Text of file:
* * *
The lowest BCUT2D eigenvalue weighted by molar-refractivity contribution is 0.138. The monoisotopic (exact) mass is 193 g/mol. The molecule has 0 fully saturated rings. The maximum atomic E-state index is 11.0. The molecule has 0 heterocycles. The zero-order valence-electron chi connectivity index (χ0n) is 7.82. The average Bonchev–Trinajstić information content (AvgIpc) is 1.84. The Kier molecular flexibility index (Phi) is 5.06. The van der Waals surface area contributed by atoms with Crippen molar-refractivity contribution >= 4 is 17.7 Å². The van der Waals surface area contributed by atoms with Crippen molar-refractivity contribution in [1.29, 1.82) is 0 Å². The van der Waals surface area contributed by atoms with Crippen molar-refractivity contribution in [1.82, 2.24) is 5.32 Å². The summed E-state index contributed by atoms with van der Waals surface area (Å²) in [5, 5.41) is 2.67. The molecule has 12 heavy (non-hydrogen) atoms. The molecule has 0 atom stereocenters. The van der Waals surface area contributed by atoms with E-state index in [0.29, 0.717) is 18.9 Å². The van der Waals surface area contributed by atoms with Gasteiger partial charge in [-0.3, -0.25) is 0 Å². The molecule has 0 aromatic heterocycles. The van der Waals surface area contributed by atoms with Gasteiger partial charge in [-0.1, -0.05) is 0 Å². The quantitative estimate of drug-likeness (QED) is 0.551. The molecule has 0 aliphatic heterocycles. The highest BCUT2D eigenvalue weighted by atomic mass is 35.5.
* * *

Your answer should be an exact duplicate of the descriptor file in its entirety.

The lowest BCUT2D eigenvalue weighted by molar-refractivity contribution is 0.138. The monoisotopic (exact) mass is 193 g/mol. The molecule has 0 fully saturated rings. The maximum atomic E-state index is 11.0. The molecule has 0 heterocycles. The zero-order valence-electron chi connectivity index (χ0n) is 7.82. The average Bonchev–Trinajstić information content (AvgIpc) is 1.84. The Kier molecular flexibility index (Phi) is 5.06. The van der Waals surface area contributed by atoms with Crippen molar-refractivity contribution >= 4 is 17.7 Å². The van der Waals surface area contributed by atoms with Crippen molar-refractivity contribution in [1.29, 1.82) is 0 Å². The van der Waals surface area contributed by atoms with Crippen molar-refractivity contribution in [1.82, 2.24) is 5.32 Å². The summed E-state index contributed by atoms with van der Waals surface area (Å²) in [5, 5.41) is 2.67. The molecule has 12 heavy (non-hydrogen) atoms. The molecule has 0 atom stereocenters. The van der Waals surface area contributed by atoms with E-state index in [0.29, 0.717) is 18.9 Å². The van der Waals surface area contributed by atoms with Gasteiger partial charge in [-0.3, -0.25) is 0 Å². The molecule has 0 aromatic heterocycles. The van der Waals surface area contributed by atoms with Gasteiger partial charge in [-0.1, -0.05) is 0 Å². The quantitative estimate of drug-likeness (QED) is 0.551. The molecule has 0 aliphatic heterocycles. The highest BCUT2D eigenvalue weighted by atomic mass is 35.5.